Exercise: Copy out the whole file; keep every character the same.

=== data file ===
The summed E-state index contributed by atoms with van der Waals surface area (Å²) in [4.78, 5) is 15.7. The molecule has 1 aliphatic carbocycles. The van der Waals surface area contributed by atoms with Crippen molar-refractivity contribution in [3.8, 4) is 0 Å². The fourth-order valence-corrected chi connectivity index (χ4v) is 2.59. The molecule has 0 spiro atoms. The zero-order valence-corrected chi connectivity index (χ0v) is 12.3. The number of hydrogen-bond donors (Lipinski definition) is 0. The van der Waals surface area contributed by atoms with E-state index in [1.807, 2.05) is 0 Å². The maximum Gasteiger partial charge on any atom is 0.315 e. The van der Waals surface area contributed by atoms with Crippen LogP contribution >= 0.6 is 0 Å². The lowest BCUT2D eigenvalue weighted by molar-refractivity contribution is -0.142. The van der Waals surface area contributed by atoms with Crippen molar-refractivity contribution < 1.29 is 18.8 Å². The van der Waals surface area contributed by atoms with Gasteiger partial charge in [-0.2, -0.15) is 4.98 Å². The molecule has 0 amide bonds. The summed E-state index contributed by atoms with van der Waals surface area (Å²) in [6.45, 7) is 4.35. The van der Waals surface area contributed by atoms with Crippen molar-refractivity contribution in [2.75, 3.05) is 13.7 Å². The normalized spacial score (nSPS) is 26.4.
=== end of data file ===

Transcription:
The summed E-state index contributed by atoms with van der Waals surface area (Å²) in [4.78, 5) is 15.7. The molecule has 1 aliphatic carbocycles. The van der Waals surface area contributed by atoms with Crippen molar-refractivity contribution in [3.8, 4) is 0 Å². The fourth-order valence-corrected chi connectivity index (χ4v) is 2.59. The molecule has 0 spiro atoms. The zero-order valence-corrected chi connectivity index (χ0v) is 12.3. The number of hydrogen-bond donors (Lipinski definition) is 0. The van der Waals surface area contributed by atoms with E-state index in [1.807, 2.05) is 0 Å². The maximum Gasteiger partial charge on any atom is 0.315 e. The van der Waals surface area contributed by atoms with Crippen LogP contribution >= 0.6 is 0 Å². The lowest BCUT2D eigenvalue weighted by molar-refractivity contribution is -0.142. The van der Waals surface area contributed by atoms with Crippen molar-refractivity contribution < 1.29 is 18.8 Å². The van der Waals surface area contributed by atoms with Gasteiger partial charge in [-0.2, -0.15) is 4.98 Å². The molecule has 0 amide bonds. The summed E-state index contributed by atoms with van der Waals surface area (Å²) in [6.45, 7) is 4.35. The van der Waals surface area contributed by atoms with Crippen molar-refractivity contribution in [2.75, 3.05) is 13.7 Å². The normalized spacial score (nSPS) is 26.4.